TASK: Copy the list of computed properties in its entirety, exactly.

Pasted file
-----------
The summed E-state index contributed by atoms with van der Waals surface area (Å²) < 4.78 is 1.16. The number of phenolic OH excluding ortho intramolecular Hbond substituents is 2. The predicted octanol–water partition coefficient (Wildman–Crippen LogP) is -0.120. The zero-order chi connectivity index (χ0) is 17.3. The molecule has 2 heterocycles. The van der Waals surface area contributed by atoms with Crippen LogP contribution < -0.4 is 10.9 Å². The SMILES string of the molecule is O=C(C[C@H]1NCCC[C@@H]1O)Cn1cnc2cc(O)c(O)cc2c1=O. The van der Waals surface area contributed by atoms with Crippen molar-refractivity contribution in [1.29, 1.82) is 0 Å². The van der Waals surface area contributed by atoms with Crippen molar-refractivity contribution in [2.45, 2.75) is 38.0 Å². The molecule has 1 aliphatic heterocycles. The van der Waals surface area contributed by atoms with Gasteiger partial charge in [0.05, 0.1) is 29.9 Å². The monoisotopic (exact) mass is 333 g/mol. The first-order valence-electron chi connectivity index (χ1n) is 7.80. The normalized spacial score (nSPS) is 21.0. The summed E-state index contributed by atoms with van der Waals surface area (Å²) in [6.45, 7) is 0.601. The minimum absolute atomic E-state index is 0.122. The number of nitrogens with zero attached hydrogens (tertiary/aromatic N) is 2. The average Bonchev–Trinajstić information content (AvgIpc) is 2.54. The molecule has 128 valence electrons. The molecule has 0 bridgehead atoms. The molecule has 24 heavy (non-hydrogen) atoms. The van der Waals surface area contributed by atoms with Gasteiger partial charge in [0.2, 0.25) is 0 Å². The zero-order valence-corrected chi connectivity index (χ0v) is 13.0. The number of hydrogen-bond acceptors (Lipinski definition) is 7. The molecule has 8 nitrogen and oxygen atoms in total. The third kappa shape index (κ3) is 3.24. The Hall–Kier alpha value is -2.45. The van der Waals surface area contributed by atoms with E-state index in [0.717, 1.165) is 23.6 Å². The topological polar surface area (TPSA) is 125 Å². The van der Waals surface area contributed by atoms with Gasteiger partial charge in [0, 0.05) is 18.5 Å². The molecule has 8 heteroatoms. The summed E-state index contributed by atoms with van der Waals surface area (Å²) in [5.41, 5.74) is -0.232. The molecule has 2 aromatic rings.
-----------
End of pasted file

The summed E-state index contributed by atoms with van der Waals surface area (Å²) < 4.78 is 1.16. The number of phenolic OH excluding ortho intramolecular Hbond substituents is 2. The predicted octanol–water partition coefficient (Wildman–Crippen LogP) is -0.120. The zero-order chi connectivity index (χ0) is 17.3. The molecule has 2 heterocycles. The van der Waals surface area contributed by atoms with Crippen LogP contribution < -0.4 is 10.9 Å². The SMILES string of the molecule is O=C(C[C@H]1NCCC[C@@H]1O)Cn1cnc2cc(O)c(O)cc2c1=O. The van der Waals surface area contributed by atoms with Crippen molar-refractivity contribution in [1.29, 1.82) is 0 Å². The van der Waals surface area contributed by atoms with Crippen molar-refractivity contribution in [2.45, 2.75) is 38.0 Å². The molecule has 1 aliphatic heterocycles. The van der Waals surface area contributed by atoms with Gasteiger partial charge in [0.05, 0.1) is 29.9 Å². The monoisotopic (exact) mass is 333 g/mol. The first-order valence-electron chi connectivity index (χ1n) is 7.80. The normalized spacial score (nSPS) is 21.0. The summed E-state index contributed by atoms with van der Waals surface area (Å²) in [6.45, 7) is 0.601. The minimum absolute atomic E-state index is 0.122. The number of nitrogens with zero attached hydrogens (tertiary/aromatic N) is 2. The average Bonchev–Trinajstić information content (AvgIpc) is 2.54. The molecule has 128 valence electrons. The molecule has 0 bridgehead atoms. The molecule has 24 heavy (non-hydrogen) atoms. The van der Waals surface area contributed by atoms with Gasteiger partial charge in [0.2, 0.25) is 0 Å². The zero-order valence-corrected chi connectivity index (χ0v) is 13.0. The number of hydrogen-bond acceptors (Lipinski definition) is 7. The molecule has 8 nitrogen and oxygen atoms in total. The third kappa shape index (κ3) is 3.24. The Hall–Kier alpha value is -2.45. The van der Waals surface area contributed by atoms with E-state index in [0.717, 1.165) is 23.6 Å². The topological polar surface area (TPSA) is 125 Å². The van der Waals surface area contributed by atoms with Gasteiger partial charge in [0, 0.05) is 18.5 Å². The molecule has 8 heteroatoms. The summed E-state index contributed by atoms with van der Waals surface area (Å²) in [5.41, 5.74) is -0.232. The molecule has 2 aromatic rings.